Swing trading is active trading that is not frequent enough to be categorized as day-trading but generally follows short-term trends.
Swing trading can describe long or short positions traded on upswings and downswings of a security or index, and these positions are generally held from one day to two weeks.
Generally, these are going to be momentum investments which are entered into after there seems to be confirmation of a trend, and the positions are closed out when there seems to be confirmation that the trend has ended.
Swing trading relies on technical indicators, watching the price action, and since the trades are intended to follow short-term trends, almost no thought is given to fundamental analysis.
It is popular for swing traders to use daily candlestick charts with a T-line (8 day EMA) on them.
Annuities are financial products sold by insurance companies, and they are designed to protect against life expectancy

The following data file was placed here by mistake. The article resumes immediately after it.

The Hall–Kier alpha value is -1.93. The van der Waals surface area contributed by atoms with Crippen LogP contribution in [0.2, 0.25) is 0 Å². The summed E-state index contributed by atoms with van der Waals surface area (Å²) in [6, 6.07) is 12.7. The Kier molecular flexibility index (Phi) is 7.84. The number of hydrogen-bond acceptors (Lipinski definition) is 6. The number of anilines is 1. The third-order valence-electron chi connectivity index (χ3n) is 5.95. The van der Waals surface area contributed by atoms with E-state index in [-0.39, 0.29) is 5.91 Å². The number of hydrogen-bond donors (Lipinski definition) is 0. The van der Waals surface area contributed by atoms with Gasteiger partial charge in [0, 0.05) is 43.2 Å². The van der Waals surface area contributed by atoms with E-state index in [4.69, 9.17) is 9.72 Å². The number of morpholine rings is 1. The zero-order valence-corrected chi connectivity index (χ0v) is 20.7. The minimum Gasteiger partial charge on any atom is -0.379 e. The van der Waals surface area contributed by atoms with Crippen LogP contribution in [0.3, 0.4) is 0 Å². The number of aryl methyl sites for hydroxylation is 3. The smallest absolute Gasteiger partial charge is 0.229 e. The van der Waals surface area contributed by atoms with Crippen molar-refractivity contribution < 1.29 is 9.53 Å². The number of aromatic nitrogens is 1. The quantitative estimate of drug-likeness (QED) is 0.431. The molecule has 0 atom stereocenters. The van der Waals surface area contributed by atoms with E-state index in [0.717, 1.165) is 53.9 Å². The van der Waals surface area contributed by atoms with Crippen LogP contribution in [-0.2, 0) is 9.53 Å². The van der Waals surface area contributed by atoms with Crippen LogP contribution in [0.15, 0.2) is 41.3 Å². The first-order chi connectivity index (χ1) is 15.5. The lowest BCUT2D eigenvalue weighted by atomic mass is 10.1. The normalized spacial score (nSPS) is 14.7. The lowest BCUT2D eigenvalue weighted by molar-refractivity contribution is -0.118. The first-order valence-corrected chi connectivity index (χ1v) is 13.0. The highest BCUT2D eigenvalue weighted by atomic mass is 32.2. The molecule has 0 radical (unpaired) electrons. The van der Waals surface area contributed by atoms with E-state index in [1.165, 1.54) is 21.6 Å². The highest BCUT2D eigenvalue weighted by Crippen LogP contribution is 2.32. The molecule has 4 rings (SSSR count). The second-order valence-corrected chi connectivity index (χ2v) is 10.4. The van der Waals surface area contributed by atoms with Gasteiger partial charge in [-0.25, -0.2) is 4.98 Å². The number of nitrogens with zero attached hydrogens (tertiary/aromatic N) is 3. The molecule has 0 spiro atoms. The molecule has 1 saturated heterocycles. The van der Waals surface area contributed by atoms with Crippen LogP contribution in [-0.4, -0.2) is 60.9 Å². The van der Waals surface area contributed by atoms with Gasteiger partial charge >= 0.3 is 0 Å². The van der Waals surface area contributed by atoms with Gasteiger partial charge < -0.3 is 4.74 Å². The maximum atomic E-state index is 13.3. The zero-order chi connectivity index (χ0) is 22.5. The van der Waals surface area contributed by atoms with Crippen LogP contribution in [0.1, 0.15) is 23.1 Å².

Private placements may be for non-public companies, or it may be a private offering of a publicly traded company
A Traditional IRA holds money tax-deferred until retirement. An IRA is an account with tax-deferred growth of assets
Freddie Mac is a government-sponsored company which purchases mortgages from banks and securitizes them for sale
Deposits are cash, checks, and electronic transfers that banking customers put into their personal or corporate banks
New Zealand and Australia have a tax for offshore investments that fall into the definition of Foreign Investment Funds
Fibonacci Retracements are places where a strong trend is set back temporarily by a smaller reverse trend (retracement)
Currency futures are derivative contracts that trade on regulated exchanges around the world
The Equity Risk Premium (aka, Equity Premium) is the expected return of the stock market over the risk-free rate
Leverage is the use of borrowed capital or debt to try and increase the potential return of an investment